With quarantine effectively in place all across the nation, we homebound Nepali have turned to the internet for comfort. But sadly enough, the Nepali internet speed, and the ISPs that provide them nationwide, are like the pictures on fast food ads. They’re nothing even close to what’s promised. You order a pizza hoping it to be the cheesiest, softest and most heavenly piece of food you’ve ever put in your mouth, aaand… you get what looks like a piece of colorful Chapatti instead. Talk about disappointment.

Rise in demand leads to slower internet speed:

ISPs all across the nation have been facing problems maintaining the quality of the services they provide. Internet speeds have been throttled. While the diminishing internet speeds have been pretty darn annoying for folks just wanting to lay back and Netflix and chill, it has had devastating effects on people working from home or those enrolled in a distance learning program.

Those working from home and using video conferencing apps like Zoom, Webex, Skype, U Meeting, etc have noticed a considerable quality decrease while using those services. ISPs struggle to provide high and stable broadband internet speed at an affordable price for its users. And it doesn’t help that Nepal places 127th out of 140 countries in terms of internet speeds. Slow uplink, unstable broadband speeds, and high ping rates have made using such video conferencing apps a pain in the nether-regions. Slow uplink speed means that employees also have to suffer from lags in uploading their files for their work teams. Stable work flow has turned from something every team strives for, to being virtually non-existent. Task management and scheduling have become more unpredictable than ever.

With more and more educational institutions switching to an online classroom environment, students have been running into problems adapting to an online learning environment as well. Most students whose internet speeds can’t keep up with the live classroom have to watch recorded lectures later on. What’s the point of enrolling in a live online classroom if you can’t interact with the lecturers in real-time? That being said, what’s the point of joining a live classroom if the resolution is so horrible you can’t make out if the lecturer is a guy or a gal?

The dilemma is real, folks.

Fighting this problem, head on!

NTA has recently requested its users to use the internet reasonably, and that IS the right thing to do. While you can’t convince a nation of bored and frustrated individuals to cut out their internet use completely, it’s more reasonable to suggest that we use our internet for tasks that require immediate attention only. For watching shows or sitcoms, we can download them during low traffic hours like early mornings or midnight. You can automate such tasks easily using apps like Automate on mobile or RoboTask or Shortcat on Windows or Mac. This way, you can free up bandwidth for people who really need it, while enjoying your favorite content lag-free.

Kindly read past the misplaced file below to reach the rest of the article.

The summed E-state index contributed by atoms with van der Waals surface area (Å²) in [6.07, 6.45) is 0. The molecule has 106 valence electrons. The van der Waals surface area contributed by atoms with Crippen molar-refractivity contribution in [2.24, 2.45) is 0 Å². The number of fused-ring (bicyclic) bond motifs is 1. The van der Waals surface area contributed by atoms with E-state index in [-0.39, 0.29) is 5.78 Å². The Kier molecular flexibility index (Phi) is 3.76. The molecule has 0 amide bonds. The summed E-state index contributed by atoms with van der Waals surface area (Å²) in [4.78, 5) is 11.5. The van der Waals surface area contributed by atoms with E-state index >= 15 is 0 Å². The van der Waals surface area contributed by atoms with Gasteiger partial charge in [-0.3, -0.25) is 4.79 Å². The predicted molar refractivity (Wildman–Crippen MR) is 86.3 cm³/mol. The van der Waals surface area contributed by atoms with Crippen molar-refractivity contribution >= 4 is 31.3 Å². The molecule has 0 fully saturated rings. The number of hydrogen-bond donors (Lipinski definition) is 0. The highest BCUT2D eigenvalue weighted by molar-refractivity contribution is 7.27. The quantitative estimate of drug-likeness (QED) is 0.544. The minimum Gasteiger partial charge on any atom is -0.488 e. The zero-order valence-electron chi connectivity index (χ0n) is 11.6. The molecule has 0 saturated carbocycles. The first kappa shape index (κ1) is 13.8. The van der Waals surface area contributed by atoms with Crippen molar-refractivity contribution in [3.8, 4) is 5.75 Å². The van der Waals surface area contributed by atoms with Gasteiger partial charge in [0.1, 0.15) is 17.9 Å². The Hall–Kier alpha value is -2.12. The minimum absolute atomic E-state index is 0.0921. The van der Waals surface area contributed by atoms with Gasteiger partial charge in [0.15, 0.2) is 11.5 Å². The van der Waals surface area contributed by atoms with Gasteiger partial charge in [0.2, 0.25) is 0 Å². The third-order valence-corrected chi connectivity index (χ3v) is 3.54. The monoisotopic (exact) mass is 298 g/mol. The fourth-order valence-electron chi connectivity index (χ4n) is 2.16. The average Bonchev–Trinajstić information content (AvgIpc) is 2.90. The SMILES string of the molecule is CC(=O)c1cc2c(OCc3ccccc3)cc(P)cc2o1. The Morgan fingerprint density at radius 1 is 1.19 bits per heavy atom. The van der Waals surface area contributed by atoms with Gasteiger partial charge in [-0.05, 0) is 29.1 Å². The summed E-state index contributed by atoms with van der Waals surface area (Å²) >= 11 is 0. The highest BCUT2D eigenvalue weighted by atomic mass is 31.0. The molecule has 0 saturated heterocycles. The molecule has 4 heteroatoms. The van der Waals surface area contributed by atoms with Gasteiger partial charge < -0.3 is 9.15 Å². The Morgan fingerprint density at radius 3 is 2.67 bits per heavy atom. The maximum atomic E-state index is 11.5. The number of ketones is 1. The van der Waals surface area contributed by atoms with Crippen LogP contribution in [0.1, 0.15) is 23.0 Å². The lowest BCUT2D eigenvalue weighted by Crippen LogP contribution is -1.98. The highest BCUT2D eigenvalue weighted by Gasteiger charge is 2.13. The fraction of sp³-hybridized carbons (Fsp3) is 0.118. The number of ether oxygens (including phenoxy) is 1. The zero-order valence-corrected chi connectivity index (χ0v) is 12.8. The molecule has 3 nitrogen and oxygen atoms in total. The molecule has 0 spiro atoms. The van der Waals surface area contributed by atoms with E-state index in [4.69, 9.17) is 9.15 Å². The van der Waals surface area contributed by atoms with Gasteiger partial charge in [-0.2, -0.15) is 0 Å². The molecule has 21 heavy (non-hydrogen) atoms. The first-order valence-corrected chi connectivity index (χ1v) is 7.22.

During the heavy load hours, you can do less load-heavy tasks such as messaging your buddies, catching up with your favorite news site, or reading fun and informative blogs (like TechnoSanta!). And, as surprising as it may sound to the typical dopamine addicted 21st-century individual… no, you don’t need to check your Facebook or Instagram feed every 15 minutes to survive!

To summarize:

  • Rise in internet users during quarantine has throttled internet speeds across the country. ISPs struggle to provide stable internet speeds to its users due to the sudden increase in service demand.
  • Those working from home and students enrolled in online classes seem to be the ones most affected by unstable internet speeds.
  • To mitigate these effects, NTA requests heavy internet users to use their services more reasonably. With limited resources and broadband capacity available to ISPs, being clever and decisive about when and how you use the internet can reduce the effects you feel dramatically.

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